The Rolex Fastnet Race is one of the most tactically demanding of the world’s classic offshore races. Navigator Hugh Agnew breaks down the race strategy
One of the world’s classic offshore races, the Rolex Fastnet Race is also one of the most tactically demanding. Multiple tidal gates and the notorious British weather are just two of the major factors that can play a big part in your final result. Getting your race strategy right means doing your homework.
Expert navigator Hugh Agnew has lost count of the number of Fastnet Races he has completed, but takes a guess at 12. Of all these experiences, helping Leopard to a new course record in 2007 is his favourite. This is his advice for the course, from the start in the Solent:
It is unforgivable not to have pre-planned this stage. By considering the expected weather and tide conditions for the next 24 hours, you will be able to decide whether you will reach Portland Bill with the tide or after it has turned against you.
The first major tide gate and critical one. It’s crucial to plan early for this. If there’s any chance you won’t make the tidal gate easily, aim to pass well offshore. Tidal chart atlas NP257 is a must. If the tide’s with you, you will be squirted westwards if you pass close, but if you miss the tide, your tacking angle will suffer dramatically by staying in the strong tide. The true wind speed and direction will also change. Don’t believe the stories about the inside passage; it rarely works, if ever.
Portland Bill – report position to RORC [check SIs and amendments specific to your race year]
With east-going tide, stay north of rhumb line. As the sea breeze decays, you are in good shape to benefit from a land breeze, but if you want to hug the coast remember it’s a long way round.
Tdal gate 2. Although it’s important to pick your spot depending on whether the tide is with or against you, the tides are generally weaker here. Having said that, don’t pass close if the tide’s against. You don’t have to go too far offshore to avoid the race.
Start Point – report position to RORC
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Difficult to plan for this one until you get closer therefore judge as you approach. Again, tide can be a major issue. But it’s a high risk strategy to try to get in among the rocks to get out of the tide. If the tide is against you it’s better to stay well offshore.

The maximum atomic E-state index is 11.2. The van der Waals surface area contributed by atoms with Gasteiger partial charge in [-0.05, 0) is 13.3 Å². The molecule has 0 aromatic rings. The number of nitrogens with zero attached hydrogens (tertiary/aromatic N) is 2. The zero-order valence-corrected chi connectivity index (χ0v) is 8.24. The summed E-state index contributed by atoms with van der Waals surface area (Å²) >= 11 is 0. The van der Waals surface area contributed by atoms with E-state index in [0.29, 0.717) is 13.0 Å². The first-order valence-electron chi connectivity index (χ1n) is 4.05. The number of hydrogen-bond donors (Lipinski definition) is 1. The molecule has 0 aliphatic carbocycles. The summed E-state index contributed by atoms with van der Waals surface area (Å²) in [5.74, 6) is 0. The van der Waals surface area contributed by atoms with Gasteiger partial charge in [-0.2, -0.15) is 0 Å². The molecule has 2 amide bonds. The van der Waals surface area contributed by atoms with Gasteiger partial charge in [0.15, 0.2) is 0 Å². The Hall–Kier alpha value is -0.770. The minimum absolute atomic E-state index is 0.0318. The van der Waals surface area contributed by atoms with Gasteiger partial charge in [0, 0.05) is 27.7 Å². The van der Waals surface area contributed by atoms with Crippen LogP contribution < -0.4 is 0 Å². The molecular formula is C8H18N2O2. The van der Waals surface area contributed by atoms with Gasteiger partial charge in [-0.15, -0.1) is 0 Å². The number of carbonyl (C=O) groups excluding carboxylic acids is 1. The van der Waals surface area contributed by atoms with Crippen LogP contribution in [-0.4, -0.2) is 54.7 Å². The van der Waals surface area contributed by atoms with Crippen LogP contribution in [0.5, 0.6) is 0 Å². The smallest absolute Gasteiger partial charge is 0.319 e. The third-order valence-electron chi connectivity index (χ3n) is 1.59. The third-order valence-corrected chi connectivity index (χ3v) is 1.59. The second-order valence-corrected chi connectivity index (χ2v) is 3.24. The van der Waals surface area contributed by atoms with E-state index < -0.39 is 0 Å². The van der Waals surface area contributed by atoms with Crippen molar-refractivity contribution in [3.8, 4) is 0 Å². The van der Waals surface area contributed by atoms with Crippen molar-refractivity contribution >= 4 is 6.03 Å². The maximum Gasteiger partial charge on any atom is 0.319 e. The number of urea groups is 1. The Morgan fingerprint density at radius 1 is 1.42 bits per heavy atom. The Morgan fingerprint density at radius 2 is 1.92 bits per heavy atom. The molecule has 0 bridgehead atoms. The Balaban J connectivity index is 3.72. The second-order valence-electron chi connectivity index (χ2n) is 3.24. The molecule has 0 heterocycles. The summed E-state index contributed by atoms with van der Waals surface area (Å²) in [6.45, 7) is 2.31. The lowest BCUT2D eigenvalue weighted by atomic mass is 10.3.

Lizard Point – report position to RORC
Follow rhumb line to Runnel Stone, there’s usually little reason to hug the shore. Beware of the high Cornish cliffs which can influence the breeze and provide wind holes and traps.
Not too many options, but generally stay to the south of the rhumb line as any new weather is most likely to come from here and you’ll benefit first.
Often tide against you here as you head for Pantaenius mark. Try to anticipate this.
Fastnet Rock – Report position to RORC (‘Ocean Six’ VHF72)
Pantaenius 51º 17.02’N 09º 41.04’W. This is a steel special mark yellow buoy with X top mark and radar reflector light Fl. Y. 3 secs.
Traditionally a broad reach. Again keep south of rhumb line, especially as you nearly always get headed on the approach to Bishop Rock. Don’t get caught to the north and pinned to the Isles of Scilly. A great way to lose places fast!
Notorious place to mess up a good race! Penlee Point and Rame Head are classic windless holes. If in any doubt about the reliability of the breeze, approach from the south. Use binoculars and if possible log onto competitor trackers to see what’s happening ahead. In addition, use local weather stations and METARS to establish wind conditions. This may be a time to have someone up the rig.
Hugh Agnew is a professional oceanographer and hydrographer.
1985 Part of the team that conceived the original Yeoman navigation technology
1993-2002 Chief executive of the Yeoman Group
1996 Vice-president of the Royal Institute of Navigation
1977 First Fastnet in Noryema
1979 Second race aboard replacement Noryema
1990s Competed in all Fastnets. Raced aboard Ocean Leopard and Longobarda
1998 Aera, won overall in Sydney-Hobart
2007 New course record aboard ICAP Leopard 3 – 1d 20h 18m. Average speed 13.72 knots